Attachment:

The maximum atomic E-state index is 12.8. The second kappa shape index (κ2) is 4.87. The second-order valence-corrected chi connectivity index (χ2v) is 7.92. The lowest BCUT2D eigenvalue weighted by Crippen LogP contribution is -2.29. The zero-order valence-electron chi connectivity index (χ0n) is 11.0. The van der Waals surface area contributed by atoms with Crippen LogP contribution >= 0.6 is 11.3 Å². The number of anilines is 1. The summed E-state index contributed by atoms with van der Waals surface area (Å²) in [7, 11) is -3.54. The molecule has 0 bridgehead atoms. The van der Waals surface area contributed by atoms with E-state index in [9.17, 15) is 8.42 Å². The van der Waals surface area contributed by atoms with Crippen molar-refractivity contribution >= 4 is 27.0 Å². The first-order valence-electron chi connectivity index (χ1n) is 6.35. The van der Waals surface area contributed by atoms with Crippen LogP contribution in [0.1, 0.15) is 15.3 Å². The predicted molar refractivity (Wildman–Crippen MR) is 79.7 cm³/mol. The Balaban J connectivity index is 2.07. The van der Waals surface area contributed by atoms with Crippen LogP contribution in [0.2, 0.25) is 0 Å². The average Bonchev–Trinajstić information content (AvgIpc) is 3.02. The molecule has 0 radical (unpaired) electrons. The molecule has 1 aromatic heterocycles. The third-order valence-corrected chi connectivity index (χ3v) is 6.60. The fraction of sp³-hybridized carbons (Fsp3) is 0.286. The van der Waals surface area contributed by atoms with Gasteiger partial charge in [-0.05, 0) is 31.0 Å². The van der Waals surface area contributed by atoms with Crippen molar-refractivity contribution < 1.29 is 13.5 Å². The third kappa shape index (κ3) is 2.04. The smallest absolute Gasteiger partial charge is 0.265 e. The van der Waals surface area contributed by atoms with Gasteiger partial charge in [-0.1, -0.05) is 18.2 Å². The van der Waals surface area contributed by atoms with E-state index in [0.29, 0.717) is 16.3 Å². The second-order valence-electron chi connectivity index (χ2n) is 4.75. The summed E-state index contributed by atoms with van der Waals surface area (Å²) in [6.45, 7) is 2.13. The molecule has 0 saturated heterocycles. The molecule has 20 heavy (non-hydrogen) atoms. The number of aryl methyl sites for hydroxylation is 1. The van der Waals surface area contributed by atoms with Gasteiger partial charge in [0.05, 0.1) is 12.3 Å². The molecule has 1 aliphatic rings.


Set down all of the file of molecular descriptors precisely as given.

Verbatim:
The maximum atomic E-state index is 12.8. The second kappa shape index (κ2) is 4.87. The second-order valence-corrected chi connectivity index (χ2v) is 7.92. The lowest BCUT2D eigenvalue weighted by Crippen LogP contribution is -2.29. The zero-order valence-electron chi connectivity index (χ0n) is 11.0. The van der Waals surface area contributed by atoms with Crippen LogP contribution >= 0.6 is 11.3 Å². The number of anilines is 1. The summed E-state index contributed by atoms with van der Waals surface area (Å²) in [7, 11) is -3.54. The molecule has 0 bridgehead atoms. The van der Waals surface area contributed by atoms with E-state index in [9.17, 15) is 8.42 Å². The van der Waals surface area contributed by atoms with Crippen molar-refractivity contribution >= 4 is 27.0 Å². The first-order valence-electron chi connectivity index (χ1n) is 6.35. The van der Waals surface area contributed by atoms with Crippen LogP contribution in [0.1, 0.15) is 15.3 Å². The predicted molar refractivity (Wildman–Crippen MR) is 79.7 cm³/mol. The Balaban J connectivity index is 2.07. The van der Waals surface area contributed by atoms with Crippen LogP contribution in [0.2, 0.25) is 0 Å². The average Bonchev–Trinajstić information content (AvgIpc) is 3.02. The molecule has 0 radical (unpaired) electrons. The molecule has 1 aromatic heterocycles. The third-order valence-corrected chi connectivity index (χ3v) is 6.60. The fraction of sp³-hybridized carbons (Fsp3) is 0.286. The van der Waals surface area contributed by atoms with Gasteiger partial charge in [-0.05, 0) is 31.0 Å². The van der Waals surface area contributed by atoms with Crippen molar-refractivity contribution < 1.29 is 13.5 Å². The third kappa shape index (κ3) is 2.04. The smallest absolute Gasteiger partial charge is 0.265 e. The van der Waals surface area contributed by atoms with Gasteiger partial charge in [-0.1, -0.05) is 18.2 Å². The van der Waals surface area contributed by atoms with E-state index in [0.29, 0.717) is 16.3 Å². The second-order valence-electron chi connectivity index (χ2n) is 4.75. The summed E-state index contributed by atoms with van der Waals surface area (Å²) in [6.45, 7) is 2.13. The molecule has 0 saturated heterocycles. The molecule has 20 heavy (non-hydrogen) atoms. The number of aryl methyl sites for hydroxylation is 1. The van der Waals surface area contributed by atoms with Gasteiger partial charge in [0.05, 0.1) is 12.3 Å². The molecule has 1 aliphatic rings.